UAB leadership realizes the concern for our aging buildings and up-to-date maintenance and is progressively managing improvements in existing facilities.

A few recent renovations include Cath Lab renovations in the Heart and Vascular Clinic and The Kirklin Clinic, as well as Interventional Pulmonology Lab renovations.

Equipment and technology: Past and current acquisitions

Investments in our equipment and technology are equally important as investing in our space, and leadership is committed to ensuring the most top-notch research and clinical equipment and technology.

For instance, surgical robots and the Cryo-EM have been acquired in the last five years. The Cryo-Electron Microscopy Facility advances the overall UAB mission by supporting cryo-EM applications in making new scientific discoveries. The facility offers access and training in using cutting-edge cryo-EM technology and techniques for the characterization of biological samples from the cellular to the atomic scale.

In equipment renovations, CT and MR replacements have occurred at North Pavilion, UAB Highlands, The Kirklin Clinic, and Boshell; advanced endoscopy renovations have occurred throughout the hospital.

Magneto-encephalography lab replacements, comprehensive telemetry system expansions, and comprehensive physiological monitoring system replacements have occurred.

S10 grants help us invest and innovate

“Since 2020, UAB has received $7.9M in S10 grants,” says Mike Bertram, Ph.D., MBA, director of the UAB Institutional Research Core Program. “All were awarded to HSOM Faculty with support from the Heersink School of Medicine.”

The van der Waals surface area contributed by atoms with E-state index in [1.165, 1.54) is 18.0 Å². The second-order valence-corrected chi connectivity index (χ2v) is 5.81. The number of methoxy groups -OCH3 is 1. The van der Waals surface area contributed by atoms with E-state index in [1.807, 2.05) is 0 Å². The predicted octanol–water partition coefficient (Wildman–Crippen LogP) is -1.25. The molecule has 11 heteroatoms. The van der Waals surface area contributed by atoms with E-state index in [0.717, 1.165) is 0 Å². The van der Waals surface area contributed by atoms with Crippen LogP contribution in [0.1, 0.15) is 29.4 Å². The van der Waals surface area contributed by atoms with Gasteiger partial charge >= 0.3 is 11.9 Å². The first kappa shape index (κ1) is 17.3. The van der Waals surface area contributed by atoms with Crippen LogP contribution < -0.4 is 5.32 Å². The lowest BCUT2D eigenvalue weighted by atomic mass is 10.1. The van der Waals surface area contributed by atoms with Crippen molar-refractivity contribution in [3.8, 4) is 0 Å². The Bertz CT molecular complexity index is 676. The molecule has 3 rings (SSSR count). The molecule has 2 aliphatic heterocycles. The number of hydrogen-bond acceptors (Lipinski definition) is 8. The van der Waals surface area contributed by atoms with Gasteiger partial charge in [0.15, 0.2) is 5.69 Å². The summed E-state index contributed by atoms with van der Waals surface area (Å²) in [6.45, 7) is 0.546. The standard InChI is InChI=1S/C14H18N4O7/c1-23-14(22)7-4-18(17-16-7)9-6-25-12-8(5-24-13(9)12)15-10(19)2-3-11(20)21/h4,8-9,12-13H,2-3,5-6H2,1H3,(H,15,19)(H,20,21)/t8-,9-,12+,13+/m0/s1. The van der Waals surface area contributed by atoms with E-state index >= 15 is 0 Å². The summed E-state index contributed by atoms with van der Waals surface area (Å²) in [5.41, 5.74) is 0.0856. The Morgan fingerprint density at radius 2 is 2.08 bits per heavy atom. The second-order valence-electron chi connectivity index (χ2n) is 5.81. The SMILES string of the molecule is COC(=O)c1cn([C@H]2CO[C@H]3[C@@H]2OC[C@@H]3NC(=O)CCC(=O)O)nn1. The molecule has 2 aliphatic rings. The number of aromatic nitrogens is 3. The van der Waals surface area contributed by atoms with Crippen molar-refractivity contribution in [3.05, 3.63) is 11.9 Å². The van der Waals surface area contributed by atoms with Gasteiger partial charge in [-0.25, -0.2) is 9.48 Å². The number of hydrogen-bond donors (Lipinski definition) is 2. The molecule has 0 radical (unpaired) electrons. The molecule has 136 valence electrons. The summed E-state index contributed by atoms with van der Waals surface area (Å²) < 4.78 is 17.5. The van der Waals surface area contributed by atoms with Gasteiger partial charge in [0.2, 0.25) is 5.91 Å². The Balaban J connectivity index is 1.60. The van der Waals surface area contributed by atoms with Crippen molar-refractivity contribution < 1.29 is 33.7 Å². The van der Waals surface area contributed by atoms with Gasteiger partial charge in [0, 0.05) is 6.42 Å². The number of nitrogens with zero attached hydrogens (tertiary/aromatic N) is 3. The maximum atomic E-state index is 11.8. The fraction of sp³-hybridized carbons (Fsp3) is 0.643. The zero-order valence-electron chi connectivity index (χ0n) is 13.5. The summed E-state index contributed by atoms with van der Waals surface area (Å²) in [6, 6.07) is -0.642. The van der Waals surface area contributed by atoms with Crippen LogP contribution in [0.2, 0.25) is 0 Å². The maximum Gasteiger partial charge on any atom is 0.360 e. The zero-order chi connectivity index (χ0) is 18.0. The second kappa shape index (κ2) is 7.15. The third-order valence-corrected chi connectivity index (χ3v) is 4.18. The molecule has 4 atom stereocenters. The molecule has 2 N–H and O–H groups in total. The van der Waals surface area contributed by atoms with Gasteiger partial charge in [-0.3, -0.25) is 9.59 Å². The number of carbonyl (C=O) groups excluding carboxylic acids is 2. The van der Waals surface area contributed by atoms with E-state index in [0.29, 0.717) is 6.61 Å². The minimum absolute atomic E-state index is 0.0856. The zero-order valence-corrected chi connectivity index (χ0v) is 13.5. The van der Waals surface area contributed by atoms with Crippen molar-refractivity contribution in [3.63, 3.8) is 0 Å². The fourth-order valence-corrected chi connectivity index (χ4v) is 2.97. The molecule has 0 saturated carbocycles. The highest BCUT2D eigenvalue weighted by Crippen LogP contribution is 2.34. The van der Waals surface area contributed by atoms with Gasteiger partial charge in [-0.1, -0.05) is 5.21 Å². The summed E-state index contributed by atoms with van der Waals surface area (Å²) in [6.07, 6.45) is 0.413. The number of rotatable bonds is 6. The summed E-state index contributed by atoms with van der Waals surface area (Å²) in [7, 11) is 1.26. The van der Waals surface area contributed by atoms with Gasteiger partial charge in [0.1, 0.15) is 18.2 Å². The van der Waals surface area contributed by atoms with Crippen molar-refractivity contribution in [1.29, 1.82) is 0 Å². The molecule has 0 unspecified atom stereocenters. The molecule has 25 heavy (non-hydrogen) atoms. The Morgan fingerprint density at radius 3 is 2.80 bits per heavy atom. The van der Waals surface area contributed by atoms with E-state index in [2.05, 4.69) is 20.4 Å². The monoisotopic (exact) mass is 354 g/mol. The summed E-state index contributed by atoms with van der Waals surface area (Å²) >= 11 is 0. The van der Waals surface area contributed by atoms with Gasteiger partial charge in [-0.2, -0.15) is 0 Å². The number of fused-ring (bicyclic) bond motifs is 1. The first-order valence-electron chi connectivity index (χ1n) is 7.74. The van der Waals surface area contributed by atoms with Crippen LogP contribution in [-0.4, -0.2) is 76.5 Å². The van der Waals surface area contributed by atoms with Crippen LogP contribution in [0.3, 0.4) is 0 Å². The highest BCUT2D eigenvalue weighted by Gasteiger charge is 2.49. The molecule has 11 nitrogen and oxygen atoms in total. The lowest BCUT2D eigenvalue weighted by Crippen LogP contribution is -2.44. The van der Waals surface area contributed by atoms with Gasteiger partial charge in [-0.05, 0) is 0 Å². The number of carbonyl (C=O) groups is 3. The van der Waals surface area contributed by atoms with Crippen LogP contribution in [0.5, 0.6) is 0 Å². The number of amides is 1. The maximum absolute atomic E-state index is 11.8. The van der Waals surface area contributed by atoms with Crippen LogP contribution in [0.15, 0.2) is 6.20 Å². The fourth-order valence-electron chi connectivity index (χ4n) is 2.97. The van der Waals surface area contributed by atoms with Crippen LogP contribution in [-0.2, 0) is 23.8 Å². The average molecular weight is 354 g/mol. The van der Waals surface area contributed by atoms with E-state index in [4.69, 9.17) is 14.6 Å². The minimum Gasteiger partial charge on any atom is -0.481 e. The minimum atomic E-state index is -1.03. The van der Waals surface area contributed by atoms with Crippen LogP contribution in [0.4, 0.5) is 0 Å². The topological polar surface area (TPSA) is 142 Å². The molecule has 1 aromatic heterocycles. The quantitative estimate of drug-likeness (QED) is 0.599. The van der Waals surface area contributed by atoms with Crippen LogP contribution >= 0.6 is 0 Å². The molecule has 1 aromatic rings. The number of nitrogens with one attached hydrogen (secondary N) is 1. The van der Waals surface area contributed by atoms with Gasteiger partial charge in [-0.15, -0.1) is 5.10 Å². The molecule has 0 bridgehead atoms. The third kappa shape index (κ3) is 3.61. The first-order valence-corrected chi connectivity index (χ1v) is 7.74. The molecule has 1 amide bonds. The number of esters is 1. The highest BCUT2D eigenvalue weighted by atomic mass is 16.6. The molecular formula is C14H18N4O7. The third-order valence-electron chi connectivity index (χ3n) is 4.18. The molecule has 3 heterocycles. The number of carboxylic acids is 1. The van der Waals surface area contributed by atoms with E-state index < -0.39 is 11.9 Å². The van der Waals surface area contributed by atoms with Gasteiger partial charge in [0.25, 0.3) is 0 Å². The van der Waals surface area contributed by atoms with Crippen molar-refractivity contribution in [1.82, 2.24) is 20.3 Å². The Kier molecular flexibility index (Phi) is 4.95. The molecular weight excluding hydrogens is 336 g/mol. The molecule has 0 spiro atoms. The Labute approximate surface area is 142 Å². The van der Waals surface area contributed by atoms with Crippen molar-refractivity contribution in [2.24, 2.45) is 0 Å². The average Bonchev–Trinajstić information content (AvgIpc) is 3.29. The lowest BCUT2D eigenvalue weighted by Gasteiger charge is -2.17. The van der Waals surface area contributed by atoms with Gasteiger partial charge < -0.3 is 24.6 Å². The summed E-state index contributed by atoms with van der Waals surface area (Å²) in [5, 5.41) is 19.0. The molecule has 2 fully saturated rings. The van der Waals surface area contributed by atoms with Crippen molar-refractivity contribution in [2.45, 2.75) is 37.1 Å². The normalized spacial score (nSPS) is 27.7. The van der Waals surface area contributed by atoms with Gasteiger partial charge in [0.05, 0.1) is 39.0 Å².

An NIH-funded S10 grant is part of the Shared Instrumentation Grant Program, which aims to support the purchase of expensive, specialized, and state-of-the-art instrumentation for research.

These grants are awarded to groups of investigators focused on biomedical and behavioral research. They are intended to enhance the capabilities of institutions to conduct cutting-edge research.

S10 grants specifically target the acquisition of instruments that cost at least $50,000, allowing researchers access to top-notch equipment. A recent example is the S10 award to Stephen Barnes, Ph.D., for the purchase of a state-of-the-art SCIEX ZenoTOF 7600 microflow LC system that will enable high end metabolomics work.

Towards the future

Investing in new equipment and space is essential for maintaining and enhancing competitiveness in the ever-evolving scientific and health care landscape.

As we look ahead, several projects are on the horizon for investments in our space, technology, and equipment. Over the next five years, UAB Medicine is anticipated to invest over $850 million.

A few examples include expanding the North Pavilion Emergency Department, replacing surgical lights, booms, and video integration, off-site sterile instrumentation processing at Avondale, PET-CT expansion in Wallace Tumor Institute and in the Quarterback Tower, and replacing the Omnicell Medication Dispensing System and imaging equipment OR 520.

At UAB Highlands, a CT scanner and hot water systems are planned to be replaced. Elevators will be refurbished at UAB Hospital.


All in all, at Heersink School of Medicine, we believe in investing in the people, technology, and initiatives that provide the most excellent care to our patients, their families, and our local communities.

In case you missed it, read part 1 on how we invest in people here or part 2 on how we invest in funding here.